Switchless, a new startup that will soon launch a Kickstarter campaign, is bringing its own take on smart switches to the market. There's a lot to unpack in the company announcement regarding the switch, but first and foremost is that they'll offer Matter over Thread connectivity, which means it should work with all four platforms - including Apple HomeKit - although some of the promo material which strangely doesn't show the Alexa logo even though Amazon is mentioned elsewhere. As you can see in the picture above, the switch also includes a sort of nightlight with fourteen LEDs with a brightness of up to 120 lumens, so you can see the switch better in the dark, but if you're worried about using something like that in a bedroom, this lamp can be turned on or off and set to one of 255 brightness levels. Another notable feature is that this is a capacitive touch switch, so it has no toggle or toggle mechanism, relying solely on touch. This provides the ability to perform a long press action to set the nightlight to a user-configured brightness. The company claims the touch controls also work through gloves – perfect for when you're coming back from a cold December walk. Perhaps most interesting – if Matter, Thread, a night light and touch controls aren't enough – is that you can buy cover plates with smart sensors, giving you six different options to choose from;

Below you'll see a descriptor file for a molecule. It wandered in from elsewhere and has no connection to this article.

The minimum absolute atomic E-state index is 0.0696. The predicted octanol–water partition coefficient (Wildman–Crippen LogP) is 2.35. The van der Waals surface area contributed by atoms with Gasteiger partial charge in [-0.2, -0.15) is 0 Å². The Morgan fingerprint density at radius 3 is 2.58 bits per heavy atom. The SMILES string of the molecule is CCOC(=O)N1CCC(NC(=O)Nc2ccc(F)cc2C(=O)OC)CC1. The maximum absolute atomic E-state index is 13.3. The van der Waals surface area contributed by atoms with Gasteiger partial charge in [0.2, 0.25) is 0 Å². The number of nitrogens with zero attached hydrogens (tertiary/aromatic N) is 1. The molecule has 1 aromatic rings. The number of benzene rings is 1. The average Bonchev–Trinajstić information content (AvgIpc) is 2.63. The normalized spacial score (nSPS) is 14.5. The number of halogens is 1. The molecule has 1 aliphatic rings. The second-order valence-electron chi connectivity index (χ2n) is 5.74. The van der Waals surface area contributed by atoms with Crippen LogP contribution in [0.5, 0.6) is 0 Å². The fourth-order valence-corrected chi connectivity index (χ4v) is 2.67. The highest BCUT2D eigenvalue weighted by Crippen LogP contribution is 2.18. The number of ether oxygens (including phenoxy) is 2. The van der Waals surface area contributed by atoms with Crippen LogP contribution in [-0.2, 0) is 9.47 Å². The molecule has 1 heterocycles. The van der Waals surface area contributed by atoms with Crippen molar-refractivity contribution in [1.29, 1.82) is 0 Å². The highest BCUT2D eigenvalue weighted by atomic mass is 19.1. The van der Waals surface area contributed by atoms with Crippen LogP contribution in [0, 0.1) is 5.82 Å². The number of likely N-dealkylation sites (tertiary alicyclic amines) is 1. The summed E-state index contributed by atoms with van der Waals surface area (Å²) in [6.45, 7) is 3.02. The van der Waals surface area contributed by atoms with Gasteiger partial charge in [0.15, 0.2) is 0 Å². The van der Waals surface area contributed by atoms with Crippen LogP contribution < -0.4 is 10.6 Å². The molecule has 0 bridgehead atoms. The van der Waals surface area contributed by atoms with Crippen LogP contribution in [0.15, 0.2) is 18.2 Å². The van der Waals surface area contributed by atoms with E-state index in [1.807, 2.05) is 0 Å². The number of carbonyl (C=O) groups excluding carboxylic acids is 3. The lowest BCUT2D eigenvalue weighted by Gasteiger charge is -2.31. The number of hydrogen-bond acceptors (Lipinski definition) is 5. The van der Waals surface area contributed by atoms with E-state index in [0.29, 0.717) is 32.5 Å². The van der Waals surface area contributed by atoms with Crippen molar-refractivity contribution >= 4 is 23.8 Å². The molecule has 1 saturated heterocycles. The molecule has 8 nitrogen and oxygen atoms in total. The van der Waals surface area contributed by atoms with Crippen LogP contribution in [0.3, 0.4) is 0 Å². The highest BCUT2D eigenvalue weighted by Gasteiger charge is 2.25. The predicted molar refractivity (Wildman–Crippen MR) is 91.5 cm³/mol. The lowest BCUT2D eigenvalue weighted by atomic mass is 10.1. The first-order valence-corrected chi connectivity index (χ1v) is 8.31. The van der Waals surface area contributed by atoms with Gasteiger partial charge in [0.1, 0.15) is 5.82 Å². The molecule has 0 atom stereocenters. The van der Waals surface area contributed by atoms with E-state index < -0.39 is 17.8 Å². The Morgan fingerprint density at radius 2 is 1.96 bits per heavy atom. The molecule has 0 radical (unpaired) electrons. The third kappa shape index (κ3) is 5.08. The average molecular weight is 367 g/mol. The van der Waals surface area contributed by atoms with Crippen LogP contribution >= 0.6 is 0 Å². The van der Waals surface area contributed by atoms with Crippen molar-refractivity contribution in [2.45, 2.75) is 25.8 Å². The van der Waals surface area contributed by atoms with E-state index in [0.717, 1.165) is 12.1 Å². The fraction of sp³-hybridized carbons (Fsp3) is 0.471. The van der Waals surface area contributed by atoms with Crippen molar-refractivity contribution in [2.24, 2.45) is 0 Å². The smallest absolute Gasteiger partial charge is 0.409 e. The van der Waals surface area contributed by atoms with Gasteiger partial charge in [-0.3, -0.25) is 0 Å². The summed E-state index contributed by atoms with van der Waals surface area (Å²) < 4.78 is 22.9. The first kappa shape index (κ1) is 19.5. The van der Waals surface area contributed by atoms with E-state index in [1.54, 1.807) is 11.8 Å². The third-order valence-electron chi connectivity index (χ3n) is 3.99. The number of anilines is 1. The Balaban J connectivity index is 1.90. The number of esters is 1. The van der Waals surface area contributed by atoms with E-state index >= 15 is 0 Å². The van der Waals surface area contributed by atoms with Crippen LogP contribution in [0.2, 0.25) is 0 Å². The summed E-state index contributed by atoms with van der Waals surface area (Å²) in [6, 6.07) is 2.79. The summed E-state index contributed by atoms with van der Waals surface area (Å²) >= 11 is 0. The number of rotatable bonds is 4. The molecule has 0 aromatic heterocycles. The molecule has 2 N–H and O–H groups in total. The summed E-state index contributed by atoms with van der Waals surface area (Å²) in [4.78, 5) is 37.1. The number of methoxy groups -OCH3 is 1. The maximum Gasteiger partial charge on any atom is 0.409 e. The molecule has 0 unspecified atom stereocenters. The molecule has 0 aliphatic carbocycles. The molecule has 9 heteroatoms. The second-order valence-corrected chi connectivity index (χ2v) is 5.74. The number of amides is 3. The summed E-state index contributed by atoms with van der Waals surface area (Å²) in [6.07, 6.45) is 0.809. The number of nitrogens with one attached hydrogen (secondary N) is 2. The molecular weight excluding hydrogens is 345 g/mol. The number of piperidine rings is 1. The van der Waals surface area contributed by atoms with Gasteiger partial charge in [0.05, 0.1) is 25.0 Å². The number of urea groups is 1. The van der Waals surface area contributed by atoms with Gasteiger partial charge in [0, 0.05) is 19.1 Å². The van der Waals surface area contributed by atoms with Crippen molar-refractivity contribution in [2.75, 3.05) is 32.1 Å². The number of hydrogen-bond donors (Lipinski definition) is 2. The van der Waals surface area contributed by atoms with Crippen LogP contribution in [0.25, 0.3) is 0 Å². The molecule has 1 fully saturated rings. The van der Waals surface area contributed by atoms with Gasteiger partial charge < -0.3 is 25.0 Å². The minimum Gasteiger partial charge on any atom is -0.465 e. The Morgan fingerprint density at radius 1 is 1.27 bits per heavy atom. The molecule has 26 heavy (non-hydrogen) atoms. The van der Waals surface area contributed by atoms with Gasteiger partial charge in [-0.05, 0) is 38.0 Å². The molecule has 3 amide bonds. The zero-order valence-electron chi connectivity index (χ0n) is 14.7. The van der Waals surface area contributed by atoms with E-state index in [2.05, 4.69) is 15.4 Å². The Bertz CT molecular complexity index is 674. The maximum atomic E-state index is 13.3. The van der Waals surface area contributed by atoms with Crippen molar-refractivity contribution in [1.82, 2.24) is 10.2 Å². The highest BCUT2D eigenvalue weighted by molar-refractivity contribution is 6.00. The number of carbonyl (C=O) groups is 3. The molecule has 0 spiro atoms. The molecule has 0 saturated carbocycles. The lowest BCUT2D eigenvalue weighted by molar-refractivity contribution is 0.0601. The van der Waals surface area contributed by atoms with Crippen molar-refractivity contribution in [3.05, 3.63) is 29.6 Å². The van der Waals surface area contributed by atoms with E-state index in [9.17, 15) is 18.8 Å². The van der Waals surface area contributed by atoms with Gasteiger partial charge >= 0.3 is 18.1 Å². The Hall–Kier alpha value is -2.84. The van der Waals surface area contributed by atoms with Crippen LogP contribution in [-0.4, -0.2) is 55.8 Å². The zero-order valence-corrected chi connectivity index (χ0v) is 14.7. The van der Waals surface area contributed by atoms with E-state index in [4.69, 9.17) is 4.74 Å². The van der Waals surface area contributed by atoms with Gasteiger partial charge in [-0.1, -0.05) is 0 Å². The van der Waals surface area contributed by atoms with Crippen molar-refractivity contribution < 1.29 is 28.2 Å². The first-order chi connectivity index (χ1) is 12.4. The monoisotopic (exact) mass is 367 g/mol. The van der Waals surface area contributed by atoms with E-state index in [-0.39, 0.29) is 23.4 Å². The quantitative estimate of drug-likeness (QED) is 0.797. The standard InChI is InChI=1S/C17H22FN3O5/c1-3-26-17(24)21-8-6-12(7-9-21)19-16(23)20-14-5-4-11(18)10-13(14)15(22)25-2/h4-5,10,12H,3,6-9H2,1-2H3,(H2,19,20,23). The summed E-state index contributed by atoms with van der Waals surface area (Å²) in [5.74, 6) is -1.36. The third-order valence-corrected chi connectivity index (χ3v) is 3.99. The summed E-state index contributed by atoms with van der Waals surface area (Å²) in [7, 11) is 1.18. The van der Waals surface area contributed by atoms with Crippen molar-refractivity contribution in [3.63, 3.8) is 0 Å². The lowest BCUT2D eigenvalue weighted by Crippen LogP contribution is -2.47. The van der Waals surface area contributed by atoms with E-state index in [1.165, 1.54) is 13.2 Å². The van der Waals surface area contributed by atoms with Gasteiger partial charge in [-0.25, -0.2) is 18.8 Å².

CO² & VOCs
The last three are labeled as 'coming soon', so I suspect the first two will come together in one smart faceplate. These faceplates are connected to the switch via a USB-C port. We've already seen a similar concept with smart sockets through a company called Intecular – also on Kickstarter. Unfortunately, for some this will require a neutral wire, but the Kickstarter page does state that the switch can be used in a three-way configuration. Furthermore, the same page teases that a dimmer version of the switch will be released soon, which brings us to the nature of some Kickstarter products; Some don't make it to market, and there's little recourse for lenders getting their money back. In some cases, products are released but lack the core compatibility offered during the promotional phases. This was the case with a company selling a multi-sensor and an air purifier, both of which were advertised as HomeKit compatible, but all mentions of them were removed when the products hit the market. With all that in mind, you can check out the Kickstarter page HERE, although we want to make it clear that the provision of this link and article does not implicitly endorse or guarantee the claims made about this product.
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